Home Front Recipes from WWII

I couldn’t help but share this fascinating contribution by the great blogger GP Cox. As we are getting ready for Veterans Day, think of those valiant men and women, while you enjoy this unusual collection of recipes, Beautiful People!

Pacific Paratrooper

As most of you know, America experienced rationing for the first time in World War II and with the holidays looming in the wings, food seemed to be a logical subject.

Some products  that were rationed during World War II were sugar, meat, coffee, typewriters, fuel oil, gasoline, rubber, and automobiles.  Each person was issued a book of ration coupons each month.  Rationed goods were assigned a price and point value.  Families were not restricted to certain quantities of rationed goods.  But once their coupons were used up, they could not buy rationed goods until the next month. Families were encouraged to plant victory gardens.  These gardens supplied a major part of the vegetable supply during the War.

But one thing most of us can admit, our parents and grandparents ate well.  They ate to live – not lived to eat!    Here are some of the recipes, given to us…

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14 Comments Add yours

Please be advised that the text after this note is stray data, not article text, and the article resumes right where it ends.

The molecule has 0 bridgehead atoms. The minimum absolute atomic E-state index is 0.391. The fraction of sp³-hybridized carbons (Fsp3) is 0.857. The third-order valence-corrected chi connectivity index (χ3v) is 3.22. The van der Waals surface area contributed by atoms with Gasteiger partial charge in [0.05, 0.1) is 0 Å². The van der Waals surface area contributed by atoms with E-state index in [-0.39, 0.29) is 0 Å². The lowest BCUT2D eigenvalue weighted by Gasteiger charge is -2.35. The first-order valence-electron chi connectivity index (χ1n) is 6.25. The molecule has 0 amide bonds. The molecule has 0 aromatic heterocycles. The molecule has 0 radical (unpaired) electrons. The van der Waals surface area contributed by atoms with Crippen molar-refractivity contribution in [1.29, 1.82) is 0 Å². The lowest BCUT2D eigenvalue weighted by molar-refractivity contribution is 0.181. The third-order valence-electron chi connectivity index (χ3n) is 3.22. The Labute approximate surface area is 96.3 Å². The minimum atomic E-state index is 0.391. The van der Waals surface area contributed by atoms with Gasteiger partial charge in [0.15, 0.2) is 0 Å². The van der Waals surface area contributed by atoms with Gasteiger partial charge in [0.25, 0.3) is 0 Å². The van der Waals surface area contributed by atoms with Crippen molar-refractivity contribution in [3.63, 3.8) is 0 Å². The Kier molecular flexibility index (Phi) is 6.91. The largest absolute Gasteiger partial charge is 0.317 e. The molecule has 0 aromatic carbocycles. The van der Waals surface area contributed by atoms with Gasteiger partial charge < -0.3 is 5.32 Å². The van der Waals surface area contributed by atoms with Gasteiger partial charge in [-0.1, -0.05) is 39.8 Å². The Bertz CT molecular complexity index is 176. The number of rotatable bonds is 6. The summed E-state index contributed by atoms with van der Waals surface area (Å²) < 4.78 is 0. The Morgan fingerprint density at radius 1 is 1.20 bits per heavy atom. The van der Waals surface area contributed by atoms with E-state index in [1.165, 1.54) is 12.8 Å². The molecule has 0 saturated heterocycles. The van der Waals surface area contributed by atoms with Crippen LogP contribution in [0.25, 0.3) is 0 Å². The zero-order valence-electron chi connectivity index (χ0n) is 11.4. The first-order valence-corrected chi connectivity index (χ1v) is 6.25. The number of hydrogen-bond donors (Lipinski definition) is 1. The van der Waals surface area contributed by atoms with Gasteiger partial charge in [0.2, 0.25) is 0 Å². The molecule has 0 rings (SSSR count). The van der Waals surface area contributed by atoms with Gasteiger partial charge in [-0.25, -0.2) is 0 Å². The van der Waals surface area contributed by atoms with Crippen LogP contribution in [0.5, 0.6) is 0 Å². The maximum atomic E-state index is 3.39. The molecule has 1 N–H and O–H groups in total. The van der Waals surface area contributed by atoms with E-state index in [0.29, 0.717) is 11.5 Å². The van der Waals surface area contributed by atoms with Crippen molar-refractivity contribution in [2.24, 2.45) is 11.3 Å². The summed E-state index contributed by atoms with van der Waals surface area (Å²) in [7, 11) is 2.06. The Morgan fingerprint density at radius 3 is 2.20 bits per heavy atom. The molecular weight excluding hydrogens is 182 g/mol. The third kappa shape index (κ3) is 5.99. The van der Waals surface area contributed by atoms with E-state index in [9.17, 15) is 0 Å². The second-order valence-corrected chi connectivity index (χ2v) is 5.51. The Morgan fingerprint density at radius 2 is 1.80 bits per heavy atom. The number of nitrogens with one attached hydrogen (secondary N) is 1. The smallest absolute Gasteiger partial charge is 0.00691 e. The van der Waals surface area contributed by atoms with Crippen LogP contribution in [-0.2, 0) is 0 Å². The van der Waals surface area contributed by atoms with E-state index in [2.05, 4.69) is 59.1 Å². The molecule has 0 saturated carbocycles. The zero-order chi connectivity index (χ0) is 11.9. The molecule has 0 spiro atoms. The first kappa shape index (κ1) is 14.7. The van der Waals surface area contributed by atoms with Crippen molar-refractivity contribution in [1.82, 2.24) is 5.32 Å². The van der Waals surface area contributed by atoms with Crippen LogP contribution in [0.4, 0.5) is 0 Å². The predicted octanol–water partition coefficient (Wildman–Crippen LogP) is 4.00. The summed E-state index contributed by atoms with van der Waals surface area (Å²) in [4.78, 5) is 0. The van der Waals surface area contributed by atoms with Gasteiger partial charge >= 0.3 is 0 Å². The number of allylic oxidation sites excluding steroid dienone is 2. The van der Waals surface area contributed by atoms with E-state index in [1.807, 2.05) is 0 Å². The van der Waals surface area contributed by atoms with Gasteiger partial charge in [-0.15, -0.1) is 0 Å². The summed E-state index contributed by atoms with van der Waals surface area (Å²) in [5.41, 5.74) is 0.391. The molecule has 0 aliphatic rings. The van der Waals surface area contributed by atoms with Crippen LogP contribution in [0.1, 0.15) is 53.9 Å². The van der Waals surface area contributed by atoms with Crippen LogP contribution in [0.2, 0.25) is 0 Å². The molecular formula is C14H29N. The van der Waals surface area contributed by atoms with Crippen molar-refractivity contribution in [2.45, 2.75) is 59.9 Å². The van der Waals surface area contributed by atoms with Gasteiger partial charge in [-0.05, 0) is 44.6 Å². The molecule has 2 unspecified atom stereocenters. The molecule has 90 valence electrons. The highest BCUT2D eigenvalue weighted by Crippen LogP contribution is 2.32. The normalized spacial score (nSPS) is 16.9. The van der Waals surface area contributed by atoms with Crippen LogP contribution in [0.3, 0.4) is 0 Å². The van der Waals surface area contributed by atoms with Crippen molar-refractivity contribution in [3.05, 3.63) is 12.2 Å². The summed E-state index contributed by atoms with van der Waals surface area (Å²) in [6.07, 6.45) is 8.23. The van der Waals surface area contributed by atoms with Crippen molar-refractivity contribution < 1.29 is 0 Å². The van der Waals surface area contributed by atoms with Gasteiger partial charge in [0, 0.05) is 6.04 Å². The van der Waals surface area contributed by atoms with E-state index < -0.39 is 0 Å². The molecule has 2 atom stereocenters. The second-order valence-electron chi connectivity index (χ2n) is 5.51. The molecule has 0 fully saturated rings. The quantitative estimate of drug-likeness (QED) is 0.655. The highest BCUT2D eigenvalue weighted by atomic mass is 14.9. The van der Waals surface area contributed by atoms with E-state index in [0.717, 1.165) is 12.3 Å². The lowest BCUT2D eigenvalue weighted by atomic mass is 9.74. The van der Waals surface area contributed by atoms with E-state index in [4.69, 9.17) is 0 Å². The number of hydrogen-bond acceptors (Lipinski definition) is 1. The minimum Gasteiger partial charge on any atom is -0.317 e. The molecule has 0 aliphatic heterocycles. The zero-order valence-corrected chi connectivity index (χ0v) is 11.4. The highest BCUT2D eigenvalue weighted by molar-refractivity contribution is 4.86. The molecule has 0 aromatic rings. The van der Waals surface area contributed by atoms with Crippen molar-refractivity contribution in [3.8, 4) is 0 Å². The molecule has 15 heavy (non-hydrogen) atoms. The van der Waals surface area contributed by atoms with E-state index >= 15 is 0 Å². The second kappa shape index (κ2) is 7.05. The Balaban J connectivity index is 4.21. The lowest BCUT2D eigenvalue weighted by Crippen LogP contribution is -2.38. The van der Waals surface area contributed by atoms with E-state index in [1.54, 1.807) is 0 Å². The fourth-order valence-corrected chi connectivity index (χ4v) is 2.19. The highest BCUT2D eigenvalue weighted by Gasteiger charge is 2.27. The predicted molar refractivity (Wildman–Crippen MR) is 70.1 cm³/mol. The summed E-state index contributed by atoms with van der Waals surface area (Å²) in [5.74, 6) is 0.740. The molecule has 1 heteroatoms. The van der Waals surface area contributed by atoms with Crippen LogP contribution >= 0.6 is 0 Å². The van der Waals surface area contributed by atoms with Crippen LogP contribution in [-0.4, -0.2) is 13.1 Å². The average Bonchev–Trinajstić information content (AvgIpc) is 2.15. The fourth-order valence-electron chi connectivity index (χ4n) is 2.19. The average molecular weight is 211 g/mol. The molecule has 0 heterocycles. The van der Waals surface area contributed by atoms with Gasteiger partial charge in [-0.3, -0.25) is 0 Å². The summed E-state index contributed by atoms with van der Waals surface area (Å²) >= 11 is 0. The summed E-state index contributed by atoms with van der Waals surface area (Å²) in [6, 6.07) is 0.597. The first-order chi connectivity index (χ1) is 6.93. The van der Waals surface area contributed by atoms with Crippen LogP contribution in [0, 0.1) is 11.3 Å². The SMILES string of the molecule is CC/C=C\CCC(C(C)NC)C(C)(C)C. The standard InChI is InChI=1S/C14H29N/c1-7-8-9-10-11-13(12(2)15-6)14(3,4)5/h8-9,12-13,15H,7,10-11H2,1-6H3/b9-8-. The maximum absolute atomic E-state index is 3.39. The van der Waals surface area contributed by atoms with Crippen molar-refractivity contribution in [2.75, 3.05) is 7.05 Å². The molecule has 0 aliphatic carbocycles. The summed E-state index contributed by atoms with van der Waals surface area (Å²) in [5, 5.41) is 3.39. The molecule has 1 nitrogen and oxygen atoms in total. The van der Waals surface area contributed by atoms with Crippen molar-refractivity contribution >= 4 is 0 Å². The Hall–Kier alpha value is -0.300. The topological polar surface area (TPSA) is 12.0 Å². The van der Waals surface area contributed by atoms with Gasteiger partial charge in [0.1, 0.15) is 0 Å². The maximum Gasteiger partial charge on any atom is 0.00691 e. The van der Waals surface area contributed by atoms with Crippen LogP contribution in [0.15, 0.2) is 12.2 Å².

1. Garfield Hug says:

    GP Cox is a terrific blogger – his historical details are just great.

    Liked by 2 people

  2. GP Cox says:

    Bon appetit!!

    Liked by 1 person

  3. spearfruit says:

    Interesting article Dolly. Thanks for sharing.

    Liked by 2 people

    1. We have to thank GP for that, Gary!
      How are feeling these days? Any improvement? Any news?


  4. It was a different world, wasn’t it? If it came down to it now, i wonder if people would agree to live under rationing, no matter the reason.

    Liked by 1 person

    1. You have a point there, Mimi; today’s people are too immersed in entitlement and thus couldn’t imagine deprivation.


  5. Here’s what I put on GP’s excellent post: Fascinating collection. We had rationing into the 50s

    Liked by 1 person

    1. I’ve read your comment, Derrick (I do read what you write!). I was born after the war, but obviously, nowhere else was the devastation and hunger, regulated by very meager rations, felt as much as in Soviet Russia.

      Liked by 1 person

      1. I’m sure that’s true, Dolly – also the bit in parenthesis 🙂 Many thanks

        Liked by 1 person

      2. My pleasure, Derrick

        Liked by 1 person

  6. Joëlle says:

    How nice of you to find, then share, all these wonderful posts, thank you, Dolly 🙂
    I am quite intrigued by the “eggless sponge gone wrong”… Have you tried any of the recipes?

    Liked by 1 person

    1. Dear Joelle, thank you so much for your lovely comment, as always!
      To answer your question, I am so much behind posting what I have made and photographed already, that I do not start anything new just yet. It is definitely on my list to experiment.


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